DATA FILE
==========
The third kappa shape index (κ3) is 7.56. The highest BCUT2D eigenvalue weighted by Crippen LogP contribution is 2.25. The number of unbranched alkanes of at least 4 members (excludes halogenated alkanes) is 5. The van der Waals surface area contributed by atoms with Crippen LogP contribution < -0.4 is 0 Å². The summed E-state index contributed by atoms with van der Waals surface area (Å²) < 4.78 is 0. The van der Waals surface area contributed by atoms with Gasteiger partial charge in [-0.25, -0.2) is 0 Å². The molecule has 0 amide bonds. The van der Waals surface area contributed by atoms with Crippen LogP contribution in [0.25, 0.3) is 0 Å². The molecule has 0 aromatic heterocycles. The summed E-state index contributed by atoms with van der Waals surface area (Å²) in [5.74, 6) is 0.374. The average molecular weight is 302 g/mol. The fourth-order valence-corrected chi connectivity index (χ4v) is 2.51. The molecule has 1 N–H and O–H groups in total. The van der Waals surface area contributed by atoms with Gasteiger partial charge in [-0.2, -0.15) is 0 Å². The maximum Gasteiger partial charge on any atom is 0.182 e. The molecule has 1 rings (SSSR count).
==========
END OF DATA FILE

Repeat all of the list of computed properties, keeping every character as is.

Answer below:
The third kappa shape index (κ3) is 7.56. The highest BCUT2D eigenvalue weighted by Crippen LogP contribution is 2.25. The number of unbranched alkanes of at least 4 members (excludes halogenated alkanes) is 5. The van der Waals surface area contributed by atoms with Crippen LogP contribution < -0.4 is 0 Å². The summed E-state index contributed by atoms with van der Waals surface area (Å²) < 4.78 is 0. The van der Waals surface area contributed by atoms with Gasteiger partial charge in [-0.25, -0.2) is 0 Å². The molecule has 0 amide bonds. The van der Waals surface area contributed by atoms with Crippen LogP contribution in [0.25, 0.3) is 0 Å². The molecule has 0 aromatic heterocycles. The summed E-state index contributed by atoms with van der Waals surface area (Å²) in [5.74, 6) is 0.374. The average molecular weight is 302 g/mol. The fourth-order valence-corrected chi connectivity index (χ4v) is 2.51. The molecule has 1 N–H and O–H groups in total. The van der Waals surface area contributed by atoms with Gasteiger partial charge in [-0.2, -0.15) is 0 Å². The maximum Gasteiger partial charge on any atom is 0.182 e. The molecule has 1 rings (SSSR count).